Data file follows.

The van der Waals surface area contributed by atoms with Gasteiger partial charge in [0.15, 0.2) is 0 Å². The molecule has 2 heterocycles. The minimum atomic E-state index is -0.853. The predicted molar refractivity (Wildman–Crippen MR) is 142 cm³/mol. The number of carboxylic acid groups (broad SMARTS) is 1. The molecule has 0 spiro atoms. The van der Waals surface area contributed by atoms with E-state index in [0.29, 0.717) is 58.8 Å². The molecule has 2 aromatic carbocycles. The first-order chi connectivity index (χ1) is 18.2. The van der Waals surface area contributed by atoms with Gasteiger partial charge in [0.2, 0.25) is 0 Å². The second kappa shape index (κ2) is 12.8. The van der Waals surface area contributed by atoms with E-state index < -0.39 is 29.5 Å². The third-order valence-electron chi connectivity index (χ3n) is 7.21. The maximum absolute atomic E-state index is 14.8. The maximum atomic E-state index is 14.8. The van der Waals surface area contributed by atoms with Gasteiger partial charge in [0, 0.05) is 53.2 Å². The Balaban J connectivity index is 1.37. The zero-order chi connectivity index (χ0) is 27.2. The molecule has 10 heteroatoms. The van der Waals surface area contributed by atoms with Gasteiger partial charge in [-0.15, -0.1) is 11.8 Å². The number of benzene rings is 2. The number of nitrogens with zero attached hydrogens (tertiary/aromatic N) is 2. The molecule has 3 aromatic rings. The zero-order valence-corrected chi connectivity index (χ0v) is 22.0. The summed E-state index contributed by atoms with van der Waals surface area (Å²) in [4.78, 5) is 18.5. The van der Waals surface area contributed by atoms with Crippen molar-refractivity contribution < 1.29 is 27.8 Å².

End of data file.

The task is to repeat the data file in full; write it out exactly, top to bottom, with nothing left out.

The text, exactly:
The van der Waals surface area contributed by atoms with Gasteiger partial charge in [0.15, 0.2) is 0 Å². The molecule has 2 heterocycles. The minimum atomic E-state index is -0.853. The predicted molar refractivity (Wildman–Crippen MR) is 142 cm³/mol. The number of carboxylic acid groups (broad SMARTS) is 1. The molecule has 0 spiro atoms. The van der Waals surface area contributed by atoms with E-state index in [0.29, 0.717) is 58.8 Å². The molecule has 2 aromatic carbocycles. The first-order chi connectivity index (χ1) is 18.2. The van der Waals surface area contributed by atoms with Gasteiger partial charge in [0.2, 0.25) is 0 Å². The second kappa shape index (κ2) is 12.8. The van der Waals surface area contributed by atoms with E-state index < -0.39 is 29.5 Å². The third-order valence-electron chi connectivity index (χ3n) is 7.21. The maximum absolute atomic E-state index is 14.8. The maximum atomic E-state index is 14.8. The van der Waals surface area contributed by atoms with Gasteiger partial charge in [0, 0.05) is 53.2 Å². The Balaban J connectivity index is 1.37. The zero-order chi connectivity index (χ0) is 27.2. The molecule has 10 heteroatoms. The van der Waals surface area contributed by atoms with Gasteiger partial charge in [-0.15, -0.1) is 11.8 Å². The number of benzene rings is 2. The number of nitrogens with zero attached hydrogens (tertiary/aromatic N) is 2. The molecule has 3 aromatic rings. The zero-order valence-corrected chi connectivity index (χ0v) is 22.0. The summed E-state index contributed by atoms with van der Waals surface area (Å²) in [4.78, 5) is 18.5. The van der Waals surface area contributed by atoms with Crippen molar-refractivity contribution < 1.29 is 27.8 Å².